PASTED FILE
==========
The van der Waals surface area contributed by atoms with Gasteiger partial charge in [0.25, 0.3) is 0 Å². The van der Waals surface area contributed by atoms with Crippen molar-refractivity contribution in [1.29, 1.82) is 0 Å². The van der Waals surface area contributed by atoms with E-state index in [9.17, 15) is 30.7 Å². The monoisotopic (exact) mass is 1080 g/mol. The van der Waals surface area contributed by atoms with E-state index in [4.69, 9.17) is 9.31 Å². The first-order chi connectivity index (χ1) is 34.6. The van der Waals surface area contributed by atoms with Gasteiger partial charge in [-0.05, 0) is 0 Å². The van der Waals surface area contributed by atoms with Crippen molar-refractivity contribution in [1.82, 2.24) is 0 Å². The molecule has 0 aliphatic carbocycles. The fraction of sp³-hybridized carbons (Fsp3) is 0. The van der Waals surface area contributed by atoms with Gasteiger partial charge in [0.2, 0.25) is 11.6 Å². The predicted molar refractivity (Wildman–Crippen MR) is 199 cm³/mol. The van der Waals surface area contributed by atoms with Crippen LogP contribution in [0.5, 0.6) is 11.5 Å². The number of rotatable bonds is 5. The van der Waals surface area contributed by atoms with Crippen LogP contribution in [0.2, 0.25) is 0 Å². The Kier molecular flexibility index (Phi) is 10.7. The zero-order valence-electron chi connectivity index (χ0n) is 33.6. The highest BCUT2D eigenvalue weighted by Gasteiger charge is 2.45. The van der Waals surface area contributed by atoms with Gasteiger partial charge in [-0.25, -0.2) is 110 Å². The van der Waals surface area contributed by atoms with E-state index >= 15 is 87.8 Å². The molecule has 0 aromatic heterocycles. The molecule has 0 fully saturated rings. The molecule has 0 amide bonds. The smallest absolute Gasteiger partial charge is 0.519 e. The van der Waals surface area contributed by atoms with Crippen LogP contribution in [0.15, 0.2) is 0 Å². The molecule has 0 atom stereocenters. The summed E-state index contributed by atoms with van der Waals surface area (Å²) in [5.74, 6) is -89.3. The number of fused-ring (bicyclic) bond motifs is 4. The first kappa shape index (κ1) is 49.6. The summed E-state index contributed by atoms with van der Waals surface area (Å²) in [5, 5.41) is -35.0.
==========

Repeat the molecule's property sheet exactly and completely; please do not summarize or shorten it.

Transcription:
The van der Waals surface area contributed by atoms with Gasteiger partial charge in [0.25, 0.3) is 0 Å². The van der Waals surface area contributed by atoms with Crippen molar-refractivity contribution in [1.29, 1.82) is 0 Å². The van der Waals surface area contributed by atoms with E-state index in [9.17, 15) is 30.7 Å². The monoisotopic (exact) mass is 1080 g/mol. The van der Waals surface area contributed by atoms with E-state index in [4.69, 9.17) is 9.31 Å². The first-order chi connectivity index (χ1) is 34.6. The van der Waals surface area contributed by atoms with Gasteiger partial charge in [-0.05, 0) is 0 Å². The van der Waals surface area contributed by atoms with Crippen molar-refractivity contribution in [1.82, 2.24) is 0 Å². The molecule has 0 aliphatic carbocycles. The fraction of sp³-hybridized carbons (Fsp3) is 0. The van der Waals surface area contributed by atoms with Gasteiger partial charge in [0.2, 0.25) is 11.6 Å². The predicted molar refractivity (Wildman–Crippen MR) is 199 cm³/mol. The van der Waals surface area contributed by atoms with Crippen LogP contribution in [0.5, 0.6) is 11.5 Å². The number of rotatable bonds is 5. The van der Waals surface area contributed by atoms with Crippen LogP contribution in [0.2, 0.25) is 0 Å². The Kier molecular flexibility index (Phi) is 10.7. The zero-order valence-electron chi connectivity index (χ0n) is 33.6. The highest BCUT2D eigenvalue weighted by Gasteiger charge is 2.45. The van der Waals surface area contributed by atoms with Gasteiger partial charge in [-0.25, -0.2) is 110 Å². The van der Waals surface area contributed by atoms with E-state index >= 15 is 87.8 Å². The molecule has 0 aromatic heterocycles. The molecule has 0 fully saturated rings. The molecule has 0 amide bonds. The smallest absolute Gasteiger partial charge is 0.519 e. The van der Waals surface area contributed by atoms with Crippen LogP contribution in [0.15, 0.2) is 0 Å². The molecule has 0 atom stereocenters. The summed E-state index contributed by atoms with van der Waals surface area (Å²) in [5.74, 6) is -89.3. The number of fused-ring (bicyclic) bond motifs is 4. The first kappa shape index (κ1) is 49.6. The summed E-state index contributed by atoms with van der Waals surface area (Å²) in [5, 5.41) is -35.0.